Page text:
Electric car manufacturer Tesla Motors took a hit in Michigan on Tuesday when Gov. Rick Snyder signed a bill doubling down on the state's prohibition against direct-to-consumer sales.
"This bill does not, as some have claimed, prevent auto manufacturers from selling automobiles directly to consumers at retail in Michigan — because this is already prohibited under Michigan law," he said in a letter to lawmakers accompanying the signed bill.
The Wall Street Journal reported
that the new legislation includes language reinforcing the state's requirement that consumer vehicles be sold through dealerships. According to Reuters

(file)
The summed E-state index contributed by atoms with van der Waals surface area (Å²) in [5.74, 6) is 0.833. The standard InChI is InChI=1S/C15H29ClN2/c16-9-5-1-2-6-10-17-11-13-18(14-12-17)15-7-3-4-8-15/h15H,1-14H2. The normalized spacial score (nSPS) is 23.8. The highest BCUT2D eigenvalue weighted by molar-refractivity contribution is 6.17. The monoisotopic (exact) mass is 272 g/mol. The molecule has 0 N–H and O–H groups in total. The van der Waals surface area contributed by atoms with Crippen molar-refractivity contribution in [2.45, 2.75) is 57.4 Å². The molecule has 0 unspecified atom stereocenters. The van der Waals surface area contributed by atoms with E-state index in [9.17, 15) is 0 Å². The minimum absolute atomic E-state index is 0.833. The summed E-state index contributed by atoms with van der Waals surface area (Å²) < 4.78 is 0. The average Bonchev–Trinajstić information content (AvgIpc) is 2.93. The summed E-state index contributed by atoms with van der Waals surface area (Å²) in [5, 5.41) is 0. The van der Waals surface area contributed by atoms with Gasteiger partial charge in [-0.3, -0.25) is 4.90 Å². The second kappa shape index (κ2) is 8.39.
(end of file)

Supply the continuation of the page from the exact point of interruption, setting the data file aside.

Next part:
, the bill furthermore prohibits the use of "informational galleries" where consumers can view Tesla's cars but cannot discuss prices, take the car for a test drive, or make a purchase order.
Diarmuid O’Connell, Tesla's vice president for business development, said that the new law goes beyond similar prohibitive laws in Texas, New Jersey, Arizona, and Maryland by outlawing the galleries.
He said that Michigan residents who'd like to view and purchase a Tesla will now have to either travel to Ohio or Illinois or order online and have the car delivered by a third-party service.
There was no public debate on the new law, but the state seems poised to hold one in time, as part of Synder's letter declared, "A healthy, open discussion can and should be had over whether the current business model in Michigan should be changed."
In the meantime, it looks like the incumbent auto-dealers have won the day.
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